About KOTAYK REGION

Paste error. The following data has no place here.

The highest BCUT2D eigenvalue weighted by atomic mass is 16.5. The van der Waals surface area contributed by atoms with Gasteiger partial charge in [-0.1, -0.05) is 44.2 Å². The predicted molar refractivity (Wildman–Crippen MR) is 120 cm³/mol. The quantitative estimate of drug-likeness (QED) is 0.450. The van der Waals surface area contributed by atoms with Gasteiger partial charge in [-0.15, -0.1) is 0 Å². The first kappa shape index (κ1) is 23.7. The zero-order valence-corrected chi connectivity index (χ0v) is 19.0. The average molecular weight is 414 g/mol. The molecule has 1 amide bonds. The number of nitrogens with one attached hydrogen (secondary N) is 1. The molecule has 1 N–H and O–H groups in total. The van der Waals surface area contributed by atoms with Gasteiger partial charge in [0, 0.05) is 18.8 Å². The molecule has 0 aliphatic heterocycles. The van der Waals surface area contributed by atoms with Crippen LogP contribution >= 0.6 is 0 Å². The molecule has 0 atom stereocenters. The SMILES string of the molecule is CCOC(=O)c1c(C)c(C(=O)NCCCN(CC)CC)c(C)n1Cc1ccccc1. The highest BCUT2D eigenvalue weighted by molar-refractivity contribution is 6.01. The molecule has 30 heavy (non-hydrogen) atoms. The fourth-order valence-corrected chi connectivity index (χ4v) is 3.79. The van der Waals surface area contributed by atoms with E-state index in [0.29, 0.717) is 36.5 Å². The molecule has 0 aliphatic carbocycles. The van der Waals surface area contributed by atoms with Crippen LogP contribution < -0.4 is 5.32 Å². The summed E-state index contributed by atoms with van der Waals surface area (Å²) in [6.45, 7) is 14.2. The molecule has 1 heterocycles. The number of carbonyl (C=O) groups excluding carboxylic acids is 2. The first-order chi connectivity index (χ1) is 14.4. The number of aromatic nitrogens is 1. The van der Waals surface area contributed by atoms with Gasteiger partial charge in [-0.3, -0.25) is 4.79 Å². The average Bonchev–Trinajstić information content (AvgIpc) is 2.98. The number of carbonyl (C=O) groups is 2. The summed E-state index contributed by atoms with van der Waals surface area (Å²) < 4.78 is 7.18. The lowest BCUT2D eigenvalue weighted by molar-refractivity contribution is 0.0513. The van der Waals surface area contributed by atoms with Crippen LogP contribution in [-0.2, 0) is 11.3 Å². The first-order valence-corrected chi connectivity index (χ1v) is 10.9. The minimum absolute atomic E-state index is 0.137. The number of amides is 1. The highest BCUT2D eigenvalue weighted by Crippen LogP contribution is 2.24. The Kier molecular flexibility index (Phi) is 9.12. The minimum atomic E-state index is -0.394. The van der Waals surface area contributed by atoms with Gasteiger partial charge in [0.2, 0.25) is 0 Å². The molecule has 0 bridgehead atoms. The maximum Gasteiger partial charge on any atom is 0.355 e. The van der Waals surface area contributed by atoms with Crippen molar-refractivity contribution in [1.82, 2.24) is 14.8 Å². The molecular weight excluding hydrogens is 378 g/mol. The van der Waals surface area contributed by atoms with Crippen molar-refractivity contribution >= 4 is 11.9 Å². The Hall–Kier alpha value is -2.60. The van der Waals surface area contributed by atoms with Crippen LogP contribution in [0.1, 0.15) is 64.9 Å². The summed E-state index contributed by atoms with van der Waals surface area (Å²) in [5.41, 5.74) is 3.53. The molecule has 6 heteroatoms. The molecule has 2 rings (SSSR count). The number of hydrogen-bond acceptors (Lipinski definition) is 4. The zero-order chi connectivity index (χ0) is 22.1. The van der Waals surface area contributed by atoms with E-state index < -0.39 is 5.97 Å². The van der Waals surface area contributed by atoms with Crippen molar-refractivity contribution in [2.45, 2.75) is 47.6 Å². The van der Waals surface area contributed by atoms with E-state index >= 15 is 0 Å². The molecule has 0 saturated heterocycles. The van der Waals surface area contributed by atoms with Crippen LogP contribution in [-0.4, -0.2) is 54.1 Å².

TSAGHKADZOR – A WHOLE YEAR ROUND RESORT Tsakhkadzor is the most favorite whole-year-round resort in Armenia. Here you can enjoy the wildlife and different, especially winter sports. In the early Middle-Ages, the area around Tsakhkadzor belonged to the royal dynasty of the Arsacids being governed by one of the noble houses of Armenia. By the time it subsequently became the property of other Armenian princes (nakharars) who built a monastery Kecharis. The dense forests around Tsakhkadzor had been the favorite place for the Armenian nobles whose pastime was hunting and other open-air entertainment. From the XVII century, the region conquered nomadic Turkic and Kurdish tribes. For most of the XVIII century, the region has always been a scene of the Turkish-Persian wars. The history of modern Tsakhkadzor back to the time when, after the Russian-Turkish war of 1877-1878, thousands of immigrants – Armenians from internal regions of Western Armenia (which were part of the Ottoman Empire), had moved here. The name Tsakhkadzor is literally translated as “a gorge of flowers” (also known as “a valley of flowers”). With its soft climate, fresh air, bright but cool days and high scenic mountains, as well as the numerous rest houses, Tsakhkadzor hosts international travelers and gives them a chance to feel adrenaline while skiing down from Mt. Teghenis from December to March. The cableway with already five lifts will let you admire this jewel of the country of Armenia and breathe the cool air from above the high trees all year round. Now Tsakhkadzor has already become an international tourism center. Besides, numerous international conferences and seminars annually are being organized. KECHARIS MONASTERY Kecharis is a monastic complex of the 11-13th centuries. It is located in famous ski-resort town of Tsakhkadzor (the latter means “gorge of flowers”). The site is purely visible from above the mountain slopes. The complex was under the rule of nakharar (hereditary title of the highest order given to houses of the ancient and medieval Armenian nobility) families who turned it into a major center for learning. The educational process was led by the greatest Armenian academics and statesmen of the time. One of them, Grigor Magistros, who also came from a powerful ruling family, supported the monastery with gold and silver, furnishings and decorations. Now, admiring the powerful monastery of the kings, you may have the impression as if that fortune is still there, but in vain. Having overcome countless invasions and attacks by the natural calamity, the majestic edifice may never ever show us its powerful walls covered with silver and gold, with rich tapestries and silk carpets. Still, the royal monastery does not fail to impress and attract every visitor with the powerful beauty it possesses. GEGHARD – THE CAVE MONASTERY Another complex, which occupies an important place in Armenian architecture, is the monastery of Geghard situated on a wild narrow mountain gorge of unusual beauty. The Monastery of Geghard (geghard meaning spear) is a unique architectural construction. The chapel was built in 1215, but the monastic complex was founded in the 4th century by Gregory the Illuminator, as the site of a sacred spring inside a cave. The monastery had thus originally been named Ayrivank, meaning “the monastery of the cave”. Nowadays nothing has remained of the structure of Ayrivank. The monastery was destroyed by the Arabs in the 9-10th centuries, and the architectural parts that survived belong for the most part to the 12-13th centuries. According to the inscription on the west door, there is a church dating from 1215 inside the monastery walls. The 13th century became a crucial period for the construction of Geghard. During this period rock-hewn structures became the work of masters. The first church was hewn in a primeval cave where there was a spring gushing from the rock. It had been held sacred since times immemorial. The largest of the monastery constructions is a four-column belfry hollowed out of the cliffs in 1288. This type of construction in Medieval Armenia could serve either as a building for civic purposes or as a burial vault. The monastery complex as a whole possesses the charm of an outstanding and unique monument of Armenian medieval architecture. All around the monastery is full of caves and khachkars. The monastery was deceased for a while. The main church was used as a shelter for the flocks, nomads in winter. It was until the time when a few monks from Etchmiadzin resettled there after the Russian conquest. Now with a small ecclesiastical presence, the site is still a major place of pilgrimage. The monastery is also famous due to the relics, among which the most important one is the spear which had wounded Christ on the Cross presumably brought there by the Apostle Thaddeus. Geghardevank (meaning “the monastery of the spear”) was first recorded in a document of 1250. The monastery is of great value not only in Armenia but also in the whole world. It is inscribed in the list of UNESCO World Heritage Site. GARNI TEMPLE – THE ONLY SURVIVAL IN ITS TYPE The architectural complex of Garni, situated 28 km away from Yerevan, on the right bank of the Azat River, is one of the famous examples of ancient architecture. The fortress of Garni is thought to have been founded in the 1st century BC and was dedicated to the God of the sun Mihr. The temple is comprised of 24 columns and symbolized the 24 hours of the day. The temple remained standing until the sixteenth century, and was destroyed in 1679 because of the devastating earthquake in Armenia. The fortress was built by the Armenian king Tiridates I. The fortress crept into Roman history through a discreditable incident from the reign of Claudius, around AD 52, recounted by Tacitus in book 12 of his Annals. Rome had placed on the throne of Armenia one Mithridates, brother of Pharasmanes the king of Iberia (Georgia). Rhadamistus, son of Pharasmanes, thirsted for a kingdom of his own. He besieged Mithridates in the Garni fortress, along with a Roman camp prefect and legionary garrison. The prefect, "who had seduced one of the king's concubines and was reputed a man who could be bribed into any wickedness," lived up to his reputation and cut a deal. Mithridates was treacherously smothered under a pile of rugs. The Roman Senate opined in response that "any crime in a foreign country was to be welcomed with joy, and that the seeds of strife ought to be actually sown, on the very principle on which Roman emperors had often under a show of generosity given away this same kingdom of Armenia to excite the minds of the barbarians." The Parthians, less cynical, invaded. Rhadamistus was chased from his palace by the enraged Armenian townsfolk. Fearing his loyal wife Zenobia would be caught and subjected to a fate worse than death, he stabbed her and threw her in the Arax. Fortunately she survived, and Handel wrote an opera about them, called "Radamisto." The ruins of a classical temple can be found within the fortress. The towers and whole of the fort wall were built of huge basalt slabs fastened together by iron clamps. The classical proportions of the temple, the remnants of capitals, and many other fragments - all these are evidence of the fact that Armenian architects were greatly influenced by Hellenic culture. However, original national traits which were later to become the characteristic of medieval Armenian stone carvers were felt even in the way the building material was worked and especially in the choice of decorative motifs. Of particular interest is the bathroom located in the northern part of the temple. The floor is decorated with mosaic and has an inscription saying: “Work without being paid.” The inscription referred to the illiterate workers who were involved in the construction of the building. After the adoption of Christianity, pagan temples were barbarously destroyed and churches of the new religion were erected on their sites. The pagan temple Garni is the only survival of the Hellenic epoch in the whole territory of the Caucasus.